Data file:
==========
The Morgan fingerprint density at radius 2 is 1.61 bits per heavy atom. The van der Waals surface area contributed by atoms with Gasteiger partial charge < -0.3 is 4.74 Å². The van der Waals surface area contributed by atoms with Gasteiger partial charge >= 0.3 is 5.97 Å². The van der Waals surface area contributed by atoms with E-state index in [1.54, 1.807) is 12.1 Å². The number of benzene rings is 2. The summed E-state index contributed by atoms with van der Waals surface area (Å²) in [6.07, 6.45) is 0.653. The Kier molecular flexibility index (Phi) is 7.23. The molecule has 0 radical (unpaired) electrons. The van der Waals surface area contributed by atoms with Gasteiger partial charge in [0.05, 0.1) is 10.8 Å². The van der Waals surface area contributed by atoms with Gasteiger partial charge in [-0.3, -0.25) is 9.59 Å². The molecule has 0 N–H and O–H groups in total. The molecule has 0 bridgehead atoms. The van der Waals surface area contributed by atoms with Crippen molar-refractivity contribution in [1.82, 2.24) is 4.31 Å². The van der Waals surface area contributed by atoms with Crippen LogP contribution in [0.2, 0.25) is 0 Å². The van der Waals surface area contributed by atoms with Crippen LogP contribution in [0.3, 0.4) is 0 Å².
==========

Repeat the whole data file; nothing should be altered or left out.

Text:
The Morgan fingerprint density at radius 2 is 1.61 bits per heavy atom. The van der Waals surface area contributed by atoms with Gasteiger partial charge < -0.3 is 4.74 Å². The van der Waals surface area contributed by atoms with Gasteiger partial charge >= 0.3 is 5.97 Å². The van der Waals surface area contributed by atoms with E-state index in [1.54, 1.807) is 12.1 Å². The number of benzene rings is 2. The summed E-state index contributed by atoms with van der Waals surface area (Å²) in [6.07, 6.45) is 0.653. The Kier molecular flexibility index (Phi) is 7.23. The molecule has 0 radical (unpaired) electrons. The van der Waals surface area contributed by atoms with Gasteiger partial charge in [0.05, 0.1) is 10.8 Å². The van der Waals surface area contributed by atoms with Gasteiger partial charge in [-0.3, -0.25) is 9.59 Å². The molecule has 0 N–H and O–H groups in total. The molecule has 0 bridgehead atoms. The van der Waals surface area contributed by atoms with Crippen molar-refractivity contribution in [1.82, 2.24) is 4.31 Å². The van der Waals surface area contributed by atoms with Crippen LogP contribution in [0.2, 0.25) is 0 Å². The van der Waals surface area contributed by atoms with Crippen LogP contribution in [0.3, 0.4) is 0 Å².